Bob Mondello

Bob Mondello, who jokes that he was a jinx at the beginning of his critical career, "hired to write for every small paper in Washington, D.C., just as it was about to fold," saw that jink broken in 1984, when he came to NPR.

For more than three decades, Mondello has reviewed movies and covered the arts for NPR News, seeing at least 250 films and 100 plays annually, then sharing critiques and commentaries about the most intriguing on NPR's award-winning newsmagazine All Things Considered. In 2005, he conceived and co-produced NPR's eight-part series "American Stages," exploring the history, reach, and accomplishments of the regional theater movement.

Mondello has also written about the arts for such diverse publications as USA Today, The Washington Post, and Preservation Magazine, as well as for commercial and public television stations. And he has been a lead theater critic for Washington City Paper, D.C.'s leading alternative weekly, since 1987.

Before becoming a professional critic, Mondello spent more than a decade in entertainment advertising, working in public relations for a chain of movie theaters, where he learned the ins and outs of the film industry, and for an independent repertory theater, where he reveled in film history.

Asked what NPR pieces he's proudest of, he points to commentaries on silent films – a bit of a trick on radio – and cultural features he's produced from Argentina, where he and his husband have a second home. An avid traveler, Mondello even spends his vacations watching movies and plays in other countries. "I see as many movies in a year," he says. "As most people see in a lifetime."

Copyright 2014 NPR. To see more, visit http://www.npr.org/.

Copyright 2014 NPR. To see more, visit http://www.npr.org/.

Transcript

AUDIE CORNISH, HOST:

Copyright 2014 NPR. To see more, visit http://www.npr.org/.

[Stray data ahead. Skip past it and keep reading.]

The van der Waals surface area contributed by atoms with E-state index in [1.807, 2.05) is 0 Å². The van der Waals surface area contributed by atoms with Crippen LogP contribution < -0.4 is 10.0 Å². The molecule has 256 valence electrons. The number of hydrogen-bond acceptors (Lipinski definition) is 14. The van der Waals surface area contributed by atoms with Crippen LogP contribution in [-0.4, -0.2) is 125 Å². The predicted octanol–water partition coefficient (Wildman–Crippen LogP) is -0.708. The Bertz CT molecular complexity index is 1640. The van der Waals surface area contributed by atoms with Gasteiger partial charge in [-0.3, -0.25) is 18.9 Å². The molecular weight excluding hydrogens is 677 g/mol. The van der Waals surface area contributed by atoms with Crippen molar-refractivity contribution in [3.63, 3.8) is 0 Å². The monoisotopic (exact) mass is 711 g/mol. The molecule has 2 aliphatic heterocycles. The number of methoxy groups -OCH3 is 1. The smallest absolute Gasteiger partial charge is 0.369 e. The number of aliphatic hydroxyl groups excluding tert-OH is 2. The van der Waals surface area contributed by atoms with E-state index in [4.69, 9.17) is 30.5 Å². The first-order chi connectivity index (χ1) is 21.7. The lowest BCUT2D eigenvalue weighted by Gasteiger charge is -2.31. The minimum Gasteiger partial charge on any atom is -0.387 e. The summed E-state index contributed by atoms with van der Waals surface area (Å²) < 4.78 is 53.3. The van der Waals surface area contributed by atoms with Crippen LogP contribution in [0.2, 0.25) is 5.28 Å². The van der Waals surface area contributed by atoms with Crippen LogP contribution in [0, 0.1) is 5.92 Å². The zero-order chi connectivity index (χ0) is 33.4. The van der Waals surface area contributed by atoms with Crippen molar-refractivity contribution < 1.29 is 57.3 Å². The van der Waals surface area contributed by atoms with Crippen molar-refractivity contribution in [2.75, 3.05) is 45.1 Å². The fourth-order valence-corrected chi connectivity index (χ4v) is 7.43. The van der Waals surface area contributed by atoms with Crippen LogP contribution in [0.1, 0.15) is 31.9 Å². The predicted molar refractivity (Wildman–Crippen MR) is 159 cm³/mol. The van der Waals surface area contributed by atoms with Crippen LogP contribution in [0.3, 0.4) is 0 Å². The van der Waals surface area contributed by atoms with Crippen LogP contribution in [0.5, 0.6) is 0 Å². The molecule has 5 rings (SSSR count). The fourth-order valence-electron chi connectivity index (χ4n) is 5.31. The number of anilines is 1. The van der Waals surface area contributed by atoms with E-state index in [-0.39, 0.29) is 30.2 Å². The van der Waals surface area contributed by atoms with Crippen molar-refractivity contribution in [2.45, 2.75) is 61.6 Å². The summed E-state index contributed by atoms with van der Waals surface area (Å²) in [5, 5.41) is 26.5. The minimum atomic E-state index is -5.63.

When Steven Spielberg was looking for someone who could make dinosaurs seem plausible in Jurassic Park, he asked fellow filmmaker Richard Attenborough to do something he hadn't done in almost 14 years: act. Plenty of performers could look at green screens and convey a sense of wonder. What Attenborough could do while playing the owner of Jurassic Park, figured Spielberg, was flesh out the bigger picture — the why. And when he did, it sounded almost as if he was stating the filmmaking credo he'd lived by all his life.

Copyright 2014 NPR. To see more, visit http://www.npr.org/.

Copyright 2014 NPR. To see more, visit http://www.npr.org/.

Transcript

BOB MONDELLO, BYLINE: He talked faster than the rest of us, he thought faster than the rest of us and now he has lived faster than the rest of. But, oh, the lives while he was with us.

ROBERT SIEGEL, HOST:

Movie theaters were swarming with Transformers this past weekend, and that'll also be true over the July 4 weekend. So this may not seem to be the best moment to bring out a sci-fi flick made on a budget that wouldn't cover catering for Optimus Prime. But "small" has its virtues sometimes, and the kid flick Earth to Echo is one of those times.

Bruce Robertson (James McAvoy) swaggers down the street at the start of Filth swiping balloons from children, ogling their mothers, flipping off foreigners and smirking as he ticks down a list of what makes Scotland a place where he feels he can be cock-of-the-walk.

"This nation brought the world television, the steam engine, golf, whiskey, penicillin and, of course, the deep-fried Mars bar," he snorts. "We're such a uniquely successful race."

Transcript

MELISSA BLOCK, HOST:

This is ALL THINGS CONSIDERED from NPR News. I'm Melissa Block. The long Memorial Day weekend usually marks the start of Hollywood blockbuster season. But it's been well underway with "Godzilla" and "X-Men" already in theaters. That said, there are another 87 would-be hits scheduled before Labor Day. We asked critic Bob Mondello for a selective preview.

The final "X" in the 20th Century Fox logo glows for an extra second as X-Men: Days of Future Past gets started, but what follows is darker than dark — a bleak, dire future in which all of Manhattan is a mutant prison camp.

The story of Noah's Ark is getting blockbuster treatment in Hollywood's new biblical epic Noah. Darren Aronofsky's film about the Old Testament shipbuilder has been sparking controversy — but there's no denying that the Great Flood, digitized, is a pretty great flood.

Transcript

MELISSA BLOCK, HOST:

Filmmaker Wes Anderson makes movies that are eccentric, pointedly artificial and, to his fans, very funny. From his early comedies "Rushmore" and "The Royal Tannenbaums," to last year's Oscar-nominated "Moonrise Kingdom," Anderson's movies have looked and sounded different from everyone else's in Hollywood. And critic Bob Mondello says that streak continues with his spoof of extravagant 1930s melodramas. It's called "The Grand Budapest Hotel."

Transcript

MELISSA BLOCK, HOST:

This is ALL THINGS CONSIDERED from NPR News. I'm Melissa Block.

AUDIE CORNISH, HOST:

And I'm Audie Cornish.